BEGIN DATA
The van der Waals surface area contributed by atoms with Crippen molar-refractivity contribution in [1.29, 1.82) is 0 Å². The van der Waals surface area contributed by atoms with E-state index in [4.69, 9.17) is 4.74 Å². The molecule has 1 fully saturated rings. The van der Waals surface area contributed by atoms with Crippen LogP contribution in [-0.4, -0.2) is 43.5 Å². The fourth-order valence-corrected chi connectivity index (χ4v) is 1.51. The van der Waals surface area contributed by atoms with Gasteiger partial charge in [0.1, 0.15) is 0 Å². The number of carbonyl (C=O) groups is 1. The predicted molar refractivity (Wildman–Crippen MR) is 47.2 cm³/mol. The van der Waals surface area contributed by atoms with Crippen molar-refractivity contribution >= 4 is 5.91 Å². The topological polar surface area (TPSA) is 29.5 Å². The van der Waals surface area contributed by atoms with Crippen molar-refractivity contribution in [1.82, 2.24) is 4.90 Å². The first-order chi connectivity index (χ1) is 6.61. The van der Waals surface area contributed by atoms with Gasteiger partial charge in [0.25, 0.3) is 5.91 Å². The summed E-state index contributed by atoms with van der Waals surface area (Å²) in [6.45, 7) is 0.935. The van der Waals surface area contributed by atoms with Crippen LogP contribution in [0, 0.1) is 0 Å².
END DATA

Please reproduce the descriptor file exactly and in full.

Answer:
The van der Waals surface area contributed by atoms with Crippen molar-refractivity contribution in [1.29, 1.82) is 0 Å². The van der Waals surface area contributed by atoms with E-state index in [4.69, 9.17) is 4.74 Å². The molecule has 1 fully saturated rings. The van der Waals surface area contributed by atoms with Crippen LogP contribution in [-0.4, -0.2) is 43.5 Å². The fourth-order valence-corrected chi connectivity index (χ4v) is 1.51. The van der Waals surface area contributed by atoms with Gasteiger partial charge in [0.1, 0.15) is 0 Å². The number of carbonyl (C=O) groups is 1. The predicted molar refractivity (Wildman–Crippen MR) is 47.2 cm³/mol. The van der Waals surface area contributed by atoms with Crippen molar-refractivity contribution >= 4 is 5.91 Å². The topological polar surface area (TPSA) is 29.5 Å². The van der Waals surface area contributed by atoms with Crippen molar-refractivity contribution in [1.82, 2.24) is 4.90 Å². The first-order chi connectivity index (χ1) is 6.61. The van der Waals surface area contributed by atoms with Gasteiger partial charge in [0.25, 0.3) is 5.91 Å². The summed E-state index contributed by atoms with van der Waals surface area (Å²) in [6.45, 7) is 0.935. The van der Waals surface area contributed by atoms with Crippen LogP contribution in [0, 0.1) is 0 Å².